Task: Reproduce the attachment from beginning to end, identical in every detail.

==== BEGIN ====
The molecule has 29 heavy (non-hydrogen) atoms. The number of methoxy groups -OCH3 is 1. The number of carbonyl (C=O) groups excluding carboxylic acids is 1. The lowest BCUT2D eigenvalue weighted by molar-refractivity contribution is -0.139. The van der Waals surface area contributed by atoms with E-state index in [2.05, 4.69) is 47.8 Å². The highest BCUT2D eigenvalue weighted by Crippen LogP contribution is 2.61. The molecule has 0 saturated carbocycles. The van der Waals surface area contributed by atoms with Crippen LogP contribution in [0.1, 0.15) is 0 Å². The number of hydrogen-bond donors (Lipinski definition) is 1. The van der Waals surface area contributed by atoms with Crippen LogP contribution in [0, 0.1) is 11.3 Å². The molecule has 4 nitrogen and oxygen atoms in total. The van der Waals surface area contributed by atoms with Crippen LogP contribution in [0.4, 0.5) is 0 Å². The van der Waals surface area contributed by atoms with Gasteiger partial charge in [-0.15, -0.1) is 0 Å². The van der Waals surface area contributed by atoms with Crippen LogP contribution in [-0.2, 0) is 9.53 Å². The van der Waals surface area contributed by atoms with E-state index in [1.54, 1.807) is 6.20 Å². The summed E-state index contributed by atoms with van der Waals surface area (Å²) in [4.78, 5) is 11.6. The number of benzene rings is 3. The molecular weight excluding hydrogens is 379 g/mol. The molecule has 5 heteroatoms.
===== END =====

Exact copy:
The molecule has 29 heavy (non-hydrogen) atoms. The number of methoxy groups -OCH3 is 1. The number of carbonyl (C=O) groups excluding carboxylic acids is 1. The lowest BCUT2D eigenvalue weighted by molar-refractivity contribution is -0.139. The van der Waals surface area contributed by atoms with E-state index in [2.05, 4.69) is 47.8 Å². The highest BCUT2D eigenvalue weighted by Crippen LogP contribution is 2.61. The molecule has 0 saturated carbocycles. The van der Waals surface area contributed by atoms with Crippen LogP contribution in [0.1, 0.15) is 0 Å². The number of hydrogen-bond donors (Lipinski definition) is 1. The van der Waals surface area contributed by atoms with Crippen LogP contribution in [0, 0.1) is 11.3 Å². The molecule has 4 nitrogen and oxygen atoms in total. The van der Waals surface area contributed by atoms with Crippen LogP contribution in [0.4, 0.5) is 0 Å². The van der Waals surface area contributed by atoms with Gasteiger partial charge in [-0.15, -0.1) is 0 Å². The van der Waals surface area contributed by atoms with Crippen LogP contribution in [-0.2, 0) is 9.53 Å². The van der Waals surface area contributed by atoms with E-state index in [1.54, 1.807) is 6.20 Å². The summed E-state index contributed by atoms with van der Waals surface area (Å²) in [4.78, 5) is 11.6. The number of benzene rings is 3. The molecular weight excluding hydrogens is 379 g/mol. The molecule has 5 heteroatoms.